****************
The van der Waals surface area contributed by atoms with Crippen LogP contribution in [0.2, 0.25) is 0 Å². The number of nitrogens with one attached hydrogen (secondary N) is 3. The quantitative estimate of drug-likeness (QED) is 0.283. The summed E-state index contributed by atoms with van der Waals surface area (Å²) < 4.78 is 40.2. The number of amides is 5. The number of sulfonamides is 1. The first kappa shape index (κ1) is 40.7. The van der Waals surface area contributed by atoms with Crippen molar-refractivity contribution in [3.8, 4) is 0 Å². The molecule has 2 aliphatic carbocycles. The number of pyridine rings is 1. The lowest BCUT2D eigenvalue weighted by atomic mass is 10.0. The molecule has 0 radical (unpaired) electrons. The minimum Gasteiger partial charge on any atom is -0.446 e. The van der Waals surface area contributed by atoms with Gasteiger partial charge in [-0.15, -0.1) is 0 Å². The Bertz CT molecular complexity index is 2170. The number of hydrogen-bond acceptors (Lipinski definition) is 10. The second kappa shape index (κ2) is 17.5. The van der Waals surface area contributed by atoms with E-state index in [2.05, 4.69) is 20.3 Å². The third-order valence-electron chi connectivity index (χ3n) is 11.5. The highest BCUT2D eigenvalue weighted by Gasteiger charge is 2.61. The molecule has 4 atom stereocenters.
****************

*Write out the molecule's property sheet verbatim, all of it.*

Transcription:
The van der Waals surface area contributed by atoms with Crippen LogP contribution in [0.2, 0.25) is 0 Å². The number of nitrogens with one attached hydrogen (secondary N) is 3. The quantitative estimate of drug-likeness (QED) is 0.283. The summed E-state index contributed by atoms with van der Waals surface area (Å²) < 4.78 is 40.2. The number of amides is 5. The number of sulfonamides is 1. The first kappa shape index (κ1) is 40.7. The van der Waals surface area contributed by atoms with Crippen molar-refractivity contribution in [3.8, 4) is 0 Å². The molecule has 2 aliphatic carbocycles. The number of pyridine rings is 1. The lowest BCUT2D eigenvalue weighted by atomic mass is 10.0. The molecule has 0 radical (unpaired) electrons. The minimum Gasteiger partial charge on any atom is -0.446 e. The van der Waals surface area contributed by atoms with Gasteiger partial charge in [-0.15, -0.1) is 0 Å². The Bertz CT molecular complexity index is 2170. The number of hydrogen-bond acceptors (Lipinski definition) is 10. The second kappa shape index (κ2) is 17.5. The van der Waals surface area contributed by atoms with E-state index in [2.05, 4.69) is 20.3 Å². The third-order valence-electron chi connectivity index (χ3n) is 11.5. The highest BCUT2D eigenvalue weighted by Gasteiger charge is 2.61. The molecule has 4 atom stereocenters.